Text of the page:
>running also


So you want that other program and the calling script to run in
parallel, in particular you don't want the calling script to wait until
the other program has finished. Is this correct?

If yes, then yes, you could use fork() and then exec() the other program
in the child process.
Or you could start the other program using system() and run it in the
background using whatever method your command shell and/or OS provides
to run programs in the background.
Both methods are valid and will work.

jue

Tad J McClellan 01-14-2009 11:39 PM

Re: Using exec()
 
Bill H <bill@ts1000.us> wrote:

> I see



You are not yet seeing correctly.


> I have to
> use system() in some manner with fork() to get what I want.



You have to use exec() in some manner with fork() or use system()
and put the process into the background.


> An example using exec()



Where's the fork() that you said you needed with exec()?


> print "hello ";
> exec("perl otherscript.pm");
> print "world"; # World never prints
>
> An example using system()
>
> print "hello ";
> system("perl otherscript.pm");



system('perl otherscript.pm &');


> print "world "; # World prints when otherscript.pm is done



print "world "; # World prints immediately and otherscript.pm is running also


--
Tad McClellan
email: perl -le "print scalar reverse qq/moc.noitatibaher\100cmdat/"

xhoster@gmail.com 01-15-2009 01:09 AM

Re: Using exec()
 
Tad J McClellan <tadmc@seesig.invalid> wrote:
> Bill H <bill@ts1000.us> wrote:
>
> > I see

>
> You are not yet seeing correctly.
>
> > I have to
> > use system() in some manner with fork() to get what I want.

>
> You have to use exec() in some manner with fork() or use system()
> and put the process into the background.
>
> > An example using exec()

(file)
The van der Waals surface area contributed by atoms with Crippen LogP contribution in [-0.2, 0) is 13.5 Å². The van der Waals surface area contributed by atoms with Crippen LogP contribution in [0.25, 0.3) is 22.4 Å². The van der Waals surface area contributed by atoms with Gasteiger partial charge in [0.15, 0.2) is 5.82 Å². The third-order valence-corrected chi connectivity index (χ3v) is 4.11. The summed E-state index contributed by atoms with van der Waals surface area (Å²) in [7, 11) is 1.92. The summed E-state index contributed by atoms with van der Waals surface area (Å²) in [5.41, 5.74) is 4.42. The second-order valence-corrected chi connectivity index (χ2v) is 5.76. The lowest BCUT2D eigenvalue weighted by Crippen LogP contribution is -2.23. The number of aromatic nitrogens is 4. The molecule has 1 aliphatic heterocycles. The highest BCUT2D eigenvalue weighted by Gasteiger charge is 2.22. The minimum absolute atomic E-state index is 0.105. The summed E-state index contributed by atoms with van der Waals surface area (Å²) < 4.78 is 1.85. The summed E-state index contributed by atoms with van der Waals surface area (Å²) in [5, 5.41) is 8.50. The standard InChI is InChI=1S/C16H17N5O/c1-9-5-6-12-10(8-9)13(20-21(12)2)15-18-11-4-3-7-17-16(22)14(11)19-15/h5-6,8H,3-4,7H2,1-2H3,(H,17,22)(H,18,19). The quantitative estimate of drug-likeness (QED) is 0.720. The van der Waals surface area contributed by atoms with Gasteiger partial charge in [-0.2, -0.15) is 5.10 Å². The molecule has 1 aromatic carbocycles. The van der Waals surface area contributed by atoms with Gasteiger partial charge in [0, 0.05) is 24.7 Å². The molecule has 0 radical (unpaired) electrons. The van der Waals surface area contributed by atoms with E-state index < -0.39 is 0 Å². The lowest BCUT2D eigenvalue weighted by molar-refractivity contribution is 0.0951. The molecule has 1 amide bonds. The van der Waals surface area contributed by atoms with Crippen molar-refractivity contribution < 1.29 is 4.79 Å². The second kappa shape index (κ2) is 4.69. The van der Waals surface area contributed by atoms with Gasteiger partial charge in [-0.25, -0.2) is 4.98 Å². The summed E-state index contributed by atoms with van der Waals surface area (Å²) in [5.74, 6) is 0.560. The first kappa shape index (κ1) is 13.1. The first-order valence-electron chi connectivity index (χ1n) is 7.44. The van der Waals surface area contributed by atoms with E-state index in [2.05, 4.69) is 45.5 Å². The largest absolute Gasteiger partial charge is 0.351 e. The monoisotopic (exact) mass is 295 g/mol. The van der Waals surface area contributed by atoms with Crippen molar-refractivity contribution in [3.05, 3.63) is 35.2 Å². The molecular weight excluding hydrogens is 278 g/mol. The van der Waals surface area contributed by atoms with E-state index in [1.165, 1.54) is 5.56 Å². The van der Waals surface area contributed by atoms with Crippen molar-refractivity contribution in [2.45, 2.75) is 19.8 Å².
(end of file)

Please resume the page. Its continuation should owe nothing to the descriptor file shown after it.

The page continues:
>
> Where's the fork() that you said you needed with exec()?


It's not there. He is showing examples of what he tried that didn't work,
which lead him to conclude he needed fork. I thought that was pretty
obvious. More people should show us how they reached their conclusions,
so we can point out if they are mistaken.

Xho

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Tim Greer 01-15-2009 01:17 AM

Re: Using exec()
 
xhoster@gmail.com wrote:

> Tad J McClellan <tadmc@seesig.invalid> wrote:
>> Bill H <bill@ts1000.us> wrote:
>>
>> > I see

>>
>> You are not yet seeing correctly.
>>
>> > I have to
>> > use system() in some manner with fork() to get what I want.

>>
>> You have to use exec() in some manner with fork() or use system()
>> and put the process into the background.
>>
>> > An example using exec()

>>
>> Where's the fork() that you said you needed with exec()?

>
> It's not there. He is showing examples of what he tried that didn't
> work,
> which lead him to conclude he needed fork. I thought that was pretty
> obvious. More people should show us how they reached their
> conclusions, so we can point out if they are mistaken.
>
> Xho
>


I thought it was pretty straight forward as well, but I seem to be
having trouble wording things today myself, so I suppose people could
have read it differently (and clearly did).